The International Criminal Court’s Recent Moves against Israel Expose Its Bias

While Fatou Bensouda, the chief prosecutor of the International Criminal Court (ICC), was initially reluctant to launch proceedings against the Jewish state, she has since given in to pressure from the judges themselves and laid the legal groundwork for a formal investigation. This week, Bensouda responded to objections—raised by Germany, Australia, Uganda, and other countries—that the court has no jurisdiction in the Israeli-Palestinian conflict. Richard Kemp explains:

The court’s founding Rome Statute allows investigations only within the sovereign territories of state parties to the treaty. But the prosecutor has unlawfully accepted delegated jurisdiction over the West Bank, east Jerusalem, and Gaza from what she calls the “State of Palestine.” Palestine is not a state and never has been. . . . Israel, [moreover], is not a state party to the court.

Beyond this narrow legal problem, important though it might be, lies a much broader one:

The ICC was not established to replace national judicial systems but to complement them—to act only where states themselves lack the capability or will to conduct their own investigations and prosecutions. Israel has a long-established and internationally respected legal system, with a record of investigating and bringing charges against those accused of war crimes, which renders the court’s process inadmissible.

As some of us foresaw from the start, the ICC has twisted itself into a political court rather than a serious legal body. Its notorious obsession with Israel is only part of the problem. Following accusations that the court was biased against African states, which led South Africa, Burundi, and Gambia to threaten withdrawal, the ICC has tried to deflect criticism by focusing on Western liberal democracies, alleging large-scale war crimes in Afghanistan and Iraq by the U.S. and UK.

This makes the ICC an instrument of “lawfare,” intended to weaponize legal processes to deter or hamper law-abiding Western liberal democracies from fighting to defend themselves, and to undermine their core values.

Read more at Jerusalem Post

More about: ICC, International Law, Israeli Security, Israeli-Palestinian Conflict


When It Comes to Peace with Israel, Many Saudis Have Religious Concerns

Sept. 22 2023

While roughly a third of Saudis are willing to cooperate with the Jewish state in matters of technology and commerce, far fewer are willing to allow Israeli teams to compete within the kingdom—let alone support diplomatic normalization. These are just a few results of a recent, detailed, and professional opinion survey—a rarity in Saudi Arabia—that has much bearing on current negotiations involving Washington, Jerusalem, and Riyadh. David Pollock notes some others:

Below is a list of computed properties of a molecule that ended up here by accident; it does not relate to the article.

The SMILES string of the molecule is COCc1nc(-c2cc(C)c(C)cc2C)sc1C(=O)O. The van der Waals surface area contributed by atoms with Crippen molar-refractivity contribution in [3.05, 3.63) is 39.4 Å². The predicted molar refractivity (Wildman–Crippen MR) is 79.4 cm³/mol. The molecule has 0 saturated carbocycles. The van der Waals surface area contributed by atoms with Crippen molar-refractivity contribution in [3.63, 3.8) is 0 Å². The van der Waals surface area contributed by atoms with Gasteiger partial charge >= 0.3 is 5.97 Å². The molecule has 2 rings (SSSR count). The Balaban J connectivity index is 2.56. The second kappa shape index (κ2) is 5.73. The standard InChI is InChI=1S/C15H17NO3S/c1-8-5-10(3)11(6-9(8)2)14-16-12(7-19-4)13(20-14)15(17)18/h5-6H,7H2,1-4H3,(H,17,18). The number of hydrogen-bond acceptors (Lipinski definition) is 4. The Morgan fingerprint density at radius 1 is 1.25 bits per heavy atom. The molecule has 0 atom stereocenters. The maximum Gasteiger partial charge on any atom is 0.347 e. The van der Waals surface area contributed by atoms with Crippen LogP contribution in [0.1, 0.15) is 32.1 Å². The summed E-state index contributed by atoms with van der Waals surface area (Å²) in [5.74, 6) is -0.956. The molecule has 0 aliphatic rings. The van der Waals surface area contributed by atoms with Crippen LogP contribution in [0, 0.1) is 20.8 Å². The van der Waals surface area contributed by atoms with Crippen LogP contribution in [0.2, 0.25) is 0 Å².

When asked about possible factors “in considering whether or not Saudi Arabia should establish official relations with Israel,” the Saudi public opts first for an Islamic—rather than a specifically Saudi—agenda: almost half (46 percent) say it would be “important” to obtain “new Israeli guarantees of Muslim rights at al-Aqsa Mosque and al-Haram al-Sharif [i.e., the Temple Mount] in Jerusalem.” Prioritizing this issue is significantly more popular than any other option offered. . . .

This popular focus on religion is in line with responses to other controversial questions in the survey. Exactly the same percentage, for example, feel “strongly” that “our country should cut off all relations with any other country where anybody hurts the Quran.”

By comparison, Palestinian aspirations come in second place in Saudi popular perceptions of a deal with Israel. Thirty-six percent of the Saudi public say it would be “important” to obtain “new steps toward political rights and better economic opportunities for the Palestinians in the West Bank and Gaza.” Far behind these drivers in popular attitudes, surprisingly, are hypothetical American contributions to a Saudi-Israel deal—even though these have reportedly been under heavy discussion at the official level in recent months.

Therefore, based on this analysis of these new survey findings, all three governments involved in a possible trilateral U.S.-Saudi-Israel deal would be well advised to pay at least as much attention to its religious dimension as to its political, security, and economic ones.

Read more at Washington Institute for Near East Policy

More about: Islam, Israel-Arab relations, Saudi Arabia, Temple Mount